Tenors Al Fresco: Brownlee and Spyres in Concert for Opera Philadelpha (for Parterre Box)

CAMERON KELSALL: Step aside, Mary and Ethel… there’s a new mutual admiration society in town. I mean that literally. Although Lawrence Brownlee and Michael Spyres titled their joint concert Amici e rivali—or “friends and rivals,” also the name of their 2020 album of Rossini arias and scenes—there was little evidence of cutthroat, adversarial tenor behavior on display at the Mann Center. If anything, the pair seemed absolutely jovial: they patted backs, high-fived and if there was any sense of competition, it was delivered in a mocking, collegial way. As it should be. These are two singers at the top of their game, as this concert showed, virtually peerless in music as punishing as it is pretty. At 48 and 41, respectively, neither shows much evidence of road weariness, although their voices are clearly still evolving, and both are eminently comfortable feeding off the energy of a receptive audience. That was the other mutual admiration society: After months of screens and stereos, the large audience fielded by Opera Philadelphia for this one-off performance seemed especially appreciative and receptive, a hopeful sign for the season to come even as Delta variant fears remain ever-present. David, I think you know I’m not the greatest fan of bel canto, but even I have to admit that much of this program thrilled me.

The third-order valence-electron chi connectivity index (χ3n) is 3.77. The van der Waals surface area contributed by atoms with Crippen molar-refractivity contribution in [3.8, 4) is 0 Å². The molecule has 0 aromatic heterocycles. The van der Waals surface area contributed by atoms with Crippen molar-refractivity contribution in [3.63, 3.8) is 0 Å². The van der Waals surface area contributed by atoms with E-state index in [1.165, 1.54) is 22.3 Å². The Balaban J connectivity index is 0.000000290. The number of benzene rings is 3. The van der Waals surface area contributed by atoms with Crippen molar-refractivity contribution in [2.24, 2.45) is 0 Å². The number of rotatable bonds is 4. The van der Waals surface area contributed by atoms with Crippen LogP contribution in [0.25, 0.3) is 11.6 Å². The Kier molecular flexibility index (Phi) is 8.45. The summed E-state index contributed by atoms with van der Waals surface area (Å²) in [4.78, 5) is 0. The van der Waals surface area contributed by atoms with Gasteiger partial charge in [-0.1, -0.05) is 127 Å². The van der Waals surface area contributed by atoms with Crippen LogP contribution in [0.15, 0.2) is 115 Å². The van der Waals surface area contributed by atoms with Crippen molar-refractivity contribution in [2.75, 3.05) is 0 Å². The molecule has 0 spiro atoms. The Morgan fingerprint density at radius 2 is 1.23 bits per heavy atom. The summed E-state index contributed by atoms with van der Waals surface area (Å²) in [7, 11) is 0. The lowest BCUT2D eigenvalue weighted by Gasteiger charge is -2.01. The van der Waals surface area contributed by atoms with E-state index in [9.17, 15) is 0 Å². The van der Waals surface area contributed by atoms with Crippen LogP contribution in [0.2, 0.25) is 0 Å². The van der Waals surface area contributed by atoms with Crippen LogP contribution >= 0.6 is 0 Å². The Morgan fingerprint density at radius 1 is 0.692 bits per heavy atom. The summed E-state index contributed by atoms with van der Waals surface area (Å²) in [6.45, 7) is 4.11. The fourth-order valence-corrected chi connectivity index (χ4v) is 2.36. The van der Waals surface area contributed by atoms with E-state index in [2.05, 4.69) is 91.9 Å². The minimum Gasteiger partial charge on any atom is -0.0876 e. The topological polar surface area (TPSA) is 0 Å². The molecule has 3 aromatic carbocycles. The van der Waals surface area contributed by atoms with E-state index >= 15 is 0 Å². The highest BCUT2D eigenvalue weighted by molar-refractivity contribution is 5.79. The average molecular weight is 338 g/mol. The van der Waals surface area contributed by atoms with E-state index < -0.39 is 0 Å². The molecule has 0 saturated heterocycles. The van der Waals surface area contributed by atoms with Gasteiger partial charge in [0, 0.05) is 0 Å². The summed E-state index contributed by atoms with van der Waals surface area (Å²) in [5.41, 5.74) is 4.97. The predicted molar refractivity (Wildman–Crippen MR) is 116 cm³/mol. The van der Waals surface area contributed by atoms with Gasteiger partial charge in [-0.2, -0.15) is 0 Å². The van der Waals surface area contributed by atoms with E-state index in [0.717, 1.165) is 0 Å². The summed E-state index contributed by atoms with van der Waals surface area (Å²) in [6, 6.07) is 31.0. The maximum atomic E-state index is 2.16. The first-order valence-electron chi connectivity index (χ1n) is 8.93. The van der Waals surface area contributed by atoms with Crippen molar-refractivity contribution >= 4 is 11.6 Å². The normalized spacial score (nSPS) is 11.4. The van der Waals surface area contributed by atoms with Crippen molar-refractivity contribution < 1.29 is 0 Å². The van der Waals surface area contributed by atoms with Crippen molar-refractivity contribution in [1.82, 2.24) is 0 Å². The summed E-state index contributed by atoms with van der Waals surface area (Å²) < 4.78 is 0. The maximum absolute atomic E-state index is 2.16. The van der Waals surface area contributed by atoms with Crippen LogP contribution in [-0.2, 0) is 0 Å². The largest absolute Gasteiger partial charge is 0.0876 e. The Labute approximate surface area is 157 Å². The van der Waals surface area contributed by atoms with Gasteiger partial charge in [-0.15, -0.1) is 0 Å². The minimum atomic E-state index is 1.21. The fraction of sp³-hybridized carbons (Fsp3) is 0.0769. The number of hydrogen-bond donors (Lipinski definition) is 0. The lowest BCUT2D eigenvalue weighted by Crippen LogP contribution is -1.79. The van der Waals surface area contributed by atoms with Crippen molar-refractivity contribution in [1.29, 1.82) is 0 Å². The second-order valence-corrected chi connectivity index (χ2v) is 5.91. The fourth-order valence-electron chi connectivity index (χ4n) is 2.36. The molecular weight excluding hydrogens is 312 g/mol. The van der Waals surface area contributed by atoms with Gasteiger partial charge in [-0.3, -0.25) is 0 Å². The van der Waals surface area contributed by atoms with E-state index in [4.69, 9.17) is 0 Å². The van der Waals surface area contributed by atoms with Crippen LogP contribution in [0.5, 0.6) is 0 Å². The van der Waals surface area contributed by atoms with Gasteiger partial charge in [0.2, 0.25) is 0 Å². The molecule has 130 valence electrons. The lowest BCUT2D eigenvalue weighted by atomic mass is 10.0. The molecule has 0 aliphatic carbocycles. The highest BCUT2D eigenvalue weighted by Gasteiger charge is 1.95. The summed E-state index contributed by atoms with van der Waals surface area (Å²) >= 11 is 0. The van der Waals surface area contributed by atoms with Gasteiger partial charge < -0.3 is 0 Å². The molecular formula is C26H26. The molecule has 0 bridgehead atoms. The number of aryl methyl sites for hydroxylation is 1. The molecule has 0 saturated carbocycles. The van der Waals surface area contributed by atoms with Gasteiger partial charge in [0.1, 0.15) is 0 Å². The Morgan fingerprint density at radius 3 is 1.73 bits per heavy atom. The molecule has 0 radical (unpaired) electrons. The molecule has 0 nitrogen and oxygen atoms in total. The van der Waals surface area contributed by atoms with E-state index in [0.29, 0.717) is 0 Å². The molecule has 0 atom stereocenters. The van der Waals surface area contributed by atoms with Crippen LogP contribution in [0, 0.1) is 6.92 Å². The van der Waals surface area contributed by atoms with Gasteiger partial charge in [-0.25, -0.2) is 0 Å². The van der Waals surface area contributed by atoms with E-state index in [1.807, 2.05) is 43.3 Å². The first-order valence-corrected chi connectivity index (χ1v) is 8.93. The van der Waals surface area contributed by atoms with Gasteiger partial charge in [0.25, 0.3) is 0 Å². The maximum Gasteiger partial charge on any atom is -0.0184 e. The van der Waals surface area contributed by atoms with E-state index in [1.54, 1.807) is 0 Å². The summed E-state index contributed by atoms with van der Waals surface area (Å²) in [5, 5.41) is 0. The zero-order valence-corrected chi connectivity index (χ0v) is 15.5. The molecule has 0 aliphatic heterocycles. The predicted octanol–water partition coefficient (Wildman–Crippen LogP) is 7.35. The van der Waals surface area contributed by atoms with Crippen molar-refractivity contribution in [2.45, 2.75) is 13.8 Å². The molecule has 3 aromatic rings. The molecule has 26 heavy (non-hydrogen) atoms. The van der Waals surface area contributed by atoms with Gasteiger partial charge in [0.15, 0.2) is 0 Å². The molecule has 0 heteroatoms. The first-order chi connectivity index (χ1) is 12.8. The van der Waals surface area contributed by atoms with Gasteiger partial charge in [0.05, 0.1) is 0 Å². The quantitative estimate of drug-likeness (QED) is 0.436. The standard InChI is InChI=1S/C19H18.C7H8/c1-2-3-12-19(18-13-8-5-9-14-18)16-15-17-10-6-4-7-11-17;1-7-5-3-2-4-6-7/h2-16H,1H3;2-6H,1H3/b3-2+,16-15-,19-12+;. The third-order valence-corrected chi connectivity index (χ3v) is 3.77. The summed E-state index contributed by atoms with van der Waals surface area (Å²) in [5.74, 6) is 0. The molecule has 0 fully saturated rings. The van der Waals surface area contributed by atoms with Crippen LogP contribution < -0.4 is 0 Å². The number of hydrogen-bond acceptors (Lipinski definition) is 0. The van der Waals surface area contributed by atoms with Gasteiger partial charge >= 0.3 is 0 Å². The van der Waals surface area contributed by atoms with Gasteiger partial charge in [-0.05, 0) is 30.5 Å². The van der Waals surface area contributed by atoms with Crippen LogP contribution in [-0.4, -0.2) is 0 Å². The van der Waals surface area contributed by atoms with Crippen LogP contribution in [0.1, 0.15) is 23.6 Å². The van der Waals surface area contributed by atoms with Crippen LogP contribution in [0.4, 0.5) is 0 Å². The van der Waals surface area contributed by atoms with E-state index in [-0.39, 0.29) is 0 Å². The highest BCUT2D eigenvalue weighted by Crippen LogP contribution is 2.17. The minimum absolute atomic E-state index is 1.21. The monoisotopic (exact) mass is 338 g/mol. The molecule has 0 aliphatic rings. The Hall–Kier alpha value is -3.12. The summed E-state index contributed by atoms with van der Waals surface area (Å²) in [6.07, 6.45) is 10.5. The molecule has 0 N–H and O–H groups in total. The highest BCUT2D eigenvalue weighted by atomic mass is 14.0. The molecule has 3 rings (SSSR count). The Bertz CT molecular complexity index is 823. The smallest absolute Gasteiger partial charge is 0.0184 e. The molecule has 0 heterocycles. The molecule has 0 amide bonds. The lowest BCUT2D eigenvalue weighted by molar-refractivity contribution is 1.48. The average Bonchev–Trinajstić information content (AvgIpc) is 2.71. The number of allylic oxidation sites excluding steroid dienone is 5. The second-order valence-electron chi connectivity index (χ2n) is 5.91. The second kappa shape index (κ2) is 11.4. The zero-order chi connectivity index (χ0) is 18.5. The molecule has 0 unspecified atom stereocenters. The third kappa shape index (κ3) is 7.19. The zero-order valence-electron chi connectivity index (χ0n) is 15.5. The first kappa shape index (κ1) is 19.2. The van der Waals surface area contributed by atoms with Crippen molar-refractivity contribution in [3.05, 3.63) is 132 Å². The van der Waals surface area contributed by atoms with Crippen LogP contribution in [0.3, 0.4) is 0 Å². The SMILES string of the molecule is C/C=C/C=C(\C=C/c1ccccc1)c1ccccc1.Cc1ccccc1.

DAVID FOX: Well, I am a bel canto lover, as you know, Cameron. In fact, hearing a 78 recording my parents still owned of Amelita Galli-Curci singing “Una voce poco fa” imprinted itself on me when I was five or six years old. It was likely my first exposure to opera, and I was instantly hooked. Even more than that early revelation, this concert brought back another formative moment for me—as a teenager, buying an LP of Joan Sutherland and Marilyn Horne in duets from Semiramide. Brownlee and Spyres at their best delivered a similar level of mind-blowing virtuosity—who could even imagine that voices can do that?? And the material here was nonpareil for showcasing their gifts, though it did feel less like a dinner than a buffet of exquisite desserts. Semiramide is, of course, Rossini—as was most of the program here (though there were delightful side trips to Bellini, Thomas and Adam). I can’t hear his music now without smiling as I remember a dear friend’s droll remark that Rossini always makes him think of Jane Austen’s bon mot: “You have delighted us long enough.” But for me, that delight is considerable—and when delivered with this level of skill and charisma, I’m happy to have it go on for a long, long time…

Click here to read the full post at Paterre Box.

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